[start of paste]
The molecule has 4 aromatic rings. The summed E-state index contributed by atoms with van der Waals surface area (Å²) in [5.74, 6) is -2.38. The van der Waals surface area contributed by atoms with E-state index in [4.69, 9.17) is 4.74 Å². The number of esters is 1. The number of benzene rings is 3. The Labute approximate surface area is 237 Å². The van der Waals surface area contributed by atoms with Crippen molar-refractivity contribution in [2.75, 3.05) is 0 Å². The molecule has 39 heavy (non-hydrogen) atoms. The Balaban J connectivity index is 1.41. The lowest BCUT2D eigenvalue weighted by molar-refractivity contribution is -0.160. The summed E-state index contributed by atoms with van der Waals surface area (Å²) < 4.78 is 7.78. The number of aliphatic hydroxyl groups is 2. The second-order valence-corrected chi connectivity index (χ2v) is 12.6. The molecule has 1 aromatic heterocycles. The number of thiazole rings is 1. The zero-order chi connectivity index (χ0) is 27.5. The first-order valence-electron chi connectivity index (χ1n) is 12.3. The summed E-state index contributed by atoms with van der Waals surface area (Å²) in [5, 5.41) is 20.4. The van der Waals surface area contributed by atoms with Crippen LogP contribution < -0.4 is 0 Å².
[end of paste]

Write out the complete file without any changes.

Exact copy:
The molecule has 4 aromatic rings. The summed E-state index contributed by atoms with van der Waals surface area (Å²) in [5.74, 6) is -2.38. The van der Waals surface area contributed by atoms with E-state index in [4.69, 9.17) is 4.74 Å². The number of esters is 1. The number of benzene rings is 3. The Labute approximate surface area is 237 Å². The van der Waals surface area contributed by atoms with Crippen molar-refractivity contribution in [2.75, 3.05) is 0 Å². The molecule has 39 heavy (non-hydrogen) atoms. The Balaban J connectivity index is 1.41. The lowest BCUT2D eigenvalue weighted by molar-refractivity contribution is -0.160. The summed E-state index contributed by atoms with van der Waals surface area (Å²) < 4.78 is 7.78. The number of aliphatic hydroxyl groups is 2. The second-order valence-corrected chi connectivity index (χ2v) is 12.6. The molecule has 1 aromatic heterocycles. The number of thiazole rings is 1. The zero-order chi connectivity index (χ0) is 27.5. The first-order valence-electron chi connectivity index (χ1n) is 12.3. The summed E-state index contributed by atoms with van der Waals surface area (Å²) in [5, 5.41) is 20.4. The van der Waals surface area contributed by atoms with Crippen LogP contribution < -0.4 is 0 Å².